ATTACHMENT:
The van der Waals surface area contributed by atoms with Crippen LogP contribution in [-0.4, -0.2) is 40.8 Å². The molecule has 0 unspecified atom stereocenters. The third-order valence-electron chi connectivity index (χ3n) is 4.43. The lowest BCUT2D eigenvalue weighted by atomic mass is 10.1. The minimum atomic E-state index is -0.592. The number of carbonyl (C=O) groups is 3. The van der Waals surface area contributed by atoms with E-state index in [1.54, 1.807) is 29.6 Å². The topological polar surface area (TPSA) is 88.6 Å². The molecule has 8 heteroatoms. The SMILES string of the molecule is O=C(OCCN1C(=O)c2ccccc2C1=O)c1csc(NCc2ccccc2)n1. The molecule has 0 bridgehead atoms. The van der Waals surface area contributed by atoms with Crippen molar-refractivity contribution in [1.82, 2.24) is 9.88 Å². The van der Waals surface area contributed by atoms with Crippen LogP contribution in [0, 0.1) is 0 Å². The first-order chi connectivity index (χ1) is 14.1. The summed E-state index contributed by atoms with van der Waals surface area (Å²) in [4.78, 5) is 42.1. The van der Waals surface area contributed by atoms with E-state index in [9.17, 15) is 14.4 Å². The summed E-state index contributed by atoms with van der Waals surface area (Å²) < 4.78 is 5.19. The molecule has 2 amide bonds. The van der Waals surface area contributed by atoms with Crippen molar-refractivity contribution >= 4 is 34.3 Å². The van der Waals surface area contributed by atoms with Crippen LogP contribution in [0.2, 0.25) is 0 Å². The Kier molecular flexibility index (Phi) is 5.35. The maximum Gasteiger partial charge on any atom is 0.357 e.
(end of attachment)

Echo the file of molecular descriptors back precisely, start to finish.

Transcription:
The van der Waals surface area contributed by atoms with Crippen LogP contribution in [-0.4, -0.2) is 40.8 Å². The molecule has 0 unspecified atom stereocenters. The third-order valence-electron chi connectivity index (χ3n) is 4.43. The lowest BCUT2D eigenvalue weighted by atomic mass is 10.1. The minimum atomic E-state index is -0.592. The number of carbonyl (C=O) groups is 3. The van der Waals surface area contributed by atoms with E-state index in [1.54, 1.807) is 29.6 Å². The topological polar surface area (TPSA) is 88.6 Å². The molecule has 8 heteroatoms. The SMILES string of the molecule is O=C(OCCN1C(=O)c2ccccc2C1=O)c1csc(NCc2ccccc2)n1. The molecule has 0 bridgehead atoms. The van der Waals surface area contributed by atoms with Crippen molar-refractivity contribution in [1.82, 2.24) is 9.88 Å². The van der Waals surface area contributed by atoms with Crippen LogP contribution in [0, 0.1) is 0 Å². The first-order chi connectivity index (χ1) is 14.1. The summed E-state index contributed by atoms with van der Waals surface area (Å²) in [4.78, 5) is 42.1. The van der Waals surface area contributed by atoms with E-state index in [9.17, 15) is 14.4 Å². The summed E-state index contributed by atoms with van der Waals surface area (Å²) < 4.78 is 5.19. The molecule has 2 amide bonds. The van der Waals surface area contributed by atoms with Crippen molar-refractivity contribution >= 4 is 34.3 Å². The van der Waals surface area contributed by atoms with Crippen LogP contribution in [0.2, 0.25) is 0 Å². The Kier molecular flexibility index (Phi) is 5.35. The maximum Gasteiger partial charge on any atom is 0.357 e.